Nobili cellular automata
Nobili cellular automata (NCA) are a variation of von Neumann cellular automata (vNCA), in which additional states provide means of memory and the interference-free crossing of signal. Nobili cellular automata are the invention of Renato Nobili, a professor of physics at the University of Padova in Padova, Italy. Von Neumann specifically excluded the use of states dedicated to the crossing of signal.
The confluent state is altered, so that it acts as a signal crossing organ if exactly two signal paths are incident (they enter and leave the confluent state), or acts as a memory organ if only inputs exist.
The benefit of these alterations to the state set of von Neumann cellular automata is that signal crossing is greatly eased, configurations are slightly smaller than the corresponding configuration of von Neumann cellular automata, and the computational throughput is increased.
Signal crossing in vNCAEdit
In von Neumann's original cellular automaton, the crossing of signals is much more difficult. The most widely used signal crossing organs are the coded channel (devised by von Neumann himself), Gorman's real-time crossing organ, and the Mukhopadhyay crossing organ. The coded channel can only cross individual pulses; the others are capable of crossing entire packets without interference, analogous the crossing organ in Nobili's cellular automaton. The Mukhopadhyay crossing organ comprises three XOR gates, in the arrangement shown (left).
Signal crossing in NCAEdit
In Nobili cellular automaton, a signal crossing organ consists of a single confluent cell, with two perpendicular input paths and two perpendicular output paths. Due to the substantially reduced size (as compared with any of the vNCA crossing organs), self-replicating machines are much more compact in NCA. For example, the smallest replicator so far, λG, comprises only 485 somatic cells.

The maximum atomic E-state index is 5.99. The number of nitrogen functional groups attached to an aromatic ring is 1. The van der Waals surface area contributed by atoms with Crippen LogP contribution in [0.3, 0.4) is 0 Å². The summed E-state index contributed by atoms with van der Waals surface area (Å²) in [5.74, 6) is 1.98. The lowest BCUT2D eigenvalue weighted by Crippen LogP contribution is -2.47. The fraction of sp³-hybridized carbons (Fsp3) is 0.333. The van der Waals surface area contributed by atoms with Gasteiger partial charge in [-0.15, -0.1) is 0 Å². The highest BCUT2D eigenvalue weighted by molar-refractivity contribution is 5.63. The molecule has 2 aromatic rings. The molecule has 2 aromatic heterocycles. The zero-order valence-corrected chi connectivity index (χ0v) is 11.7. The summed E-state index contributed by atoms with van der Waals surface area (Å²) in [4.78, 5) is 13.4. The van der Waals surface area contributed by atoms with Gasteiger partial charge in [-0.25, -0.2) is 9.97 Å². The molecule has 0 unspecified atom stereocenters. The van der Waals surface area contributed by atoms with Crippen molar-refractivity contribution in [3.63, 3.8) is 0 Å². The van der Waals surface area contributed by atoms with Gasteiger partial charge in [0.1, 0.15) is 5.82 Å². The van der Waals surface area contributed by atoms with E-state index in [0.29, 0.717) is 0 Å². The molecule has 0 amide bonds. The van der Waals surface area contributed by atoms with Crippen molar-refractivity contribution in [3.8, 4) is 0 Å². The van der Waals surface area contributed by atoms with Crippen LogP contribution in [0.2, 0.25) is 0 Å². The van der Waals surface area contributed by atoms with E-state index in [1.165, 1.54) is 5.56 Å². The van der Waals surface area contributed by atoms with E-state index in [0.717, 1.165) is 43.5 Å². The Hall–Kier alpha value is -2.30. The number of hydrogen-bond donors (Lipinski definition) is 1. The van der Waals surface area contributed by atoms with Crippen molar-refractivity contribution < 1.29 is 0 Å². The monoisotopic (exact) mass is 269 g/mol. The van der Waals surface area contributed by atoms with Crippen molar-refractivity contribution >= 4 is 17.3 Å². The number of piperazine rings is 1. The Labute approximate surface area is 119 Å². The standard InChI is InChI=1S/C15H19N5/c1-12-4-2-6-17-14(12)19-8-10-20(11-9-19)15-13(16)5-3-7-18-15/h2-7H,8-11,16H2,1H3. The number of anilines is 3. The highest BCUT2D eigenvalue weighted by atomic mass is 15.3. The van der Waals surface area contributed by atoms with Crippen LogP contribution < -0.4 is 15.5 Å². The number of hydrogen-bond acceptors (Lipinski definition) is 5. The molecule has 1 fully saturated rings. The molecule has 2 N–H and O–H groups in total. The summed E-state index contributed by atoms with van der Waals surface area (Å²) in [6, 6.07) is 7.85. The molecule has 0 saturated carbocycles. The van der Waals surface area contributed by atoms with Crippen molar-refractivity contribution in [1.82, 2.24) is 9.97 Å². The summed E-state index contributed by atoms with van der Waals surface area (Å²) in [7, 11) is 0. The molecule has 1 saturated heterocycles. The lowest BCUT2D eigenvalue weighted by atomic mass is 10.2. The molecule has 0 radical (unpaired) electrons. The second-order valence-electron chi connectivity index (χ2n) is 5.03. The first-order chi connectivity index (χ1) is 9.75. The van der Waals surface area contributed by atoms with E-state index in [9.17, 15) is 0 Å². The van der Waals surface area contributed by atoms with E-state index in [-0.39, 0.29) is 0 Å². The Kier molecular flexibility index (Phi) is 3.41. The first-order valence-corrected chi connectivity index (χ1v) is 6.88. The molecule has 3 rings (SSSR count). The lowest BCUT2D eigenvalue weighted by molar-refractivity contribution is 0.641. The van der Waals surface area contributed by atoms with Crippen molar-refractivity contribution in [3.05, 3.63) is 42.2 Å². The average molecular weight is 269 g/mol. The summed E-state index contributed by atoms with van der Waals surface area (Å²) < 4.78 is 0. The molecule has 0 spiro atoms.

Memory storage in vNCAEdit
Storing memory in vNCA can be done in multiple ways. One of these (the electronic method) is to create a loop of OTS cells with an excited pulse travelling around it. By far the most common way (the electro-mechanical method) is to use a special transmission state to construct and delete an ordinary transmission state, to act as a gate. Slight modifications can yield a plethora of different gates, including latches, pulse dividers, and one-time gates.
Memory storage in NCAEdit
In Nobili's cellular automaton, this task is also simplified. A confluent cell with no outputs 'holds' a pulse of excitation until an output is created. In the diagram of λG above, the excited confluent cell is displayed in orange. It will remain in this state until an adjacent OTS cell is created, at which point the information will flow into the next confluent cell.
- Buckley, William R. (2008-01-01). "Signal crossing solutions in von Neumann self-replicating cellular automata". ResearchGate. Retrieved 2019-09-30.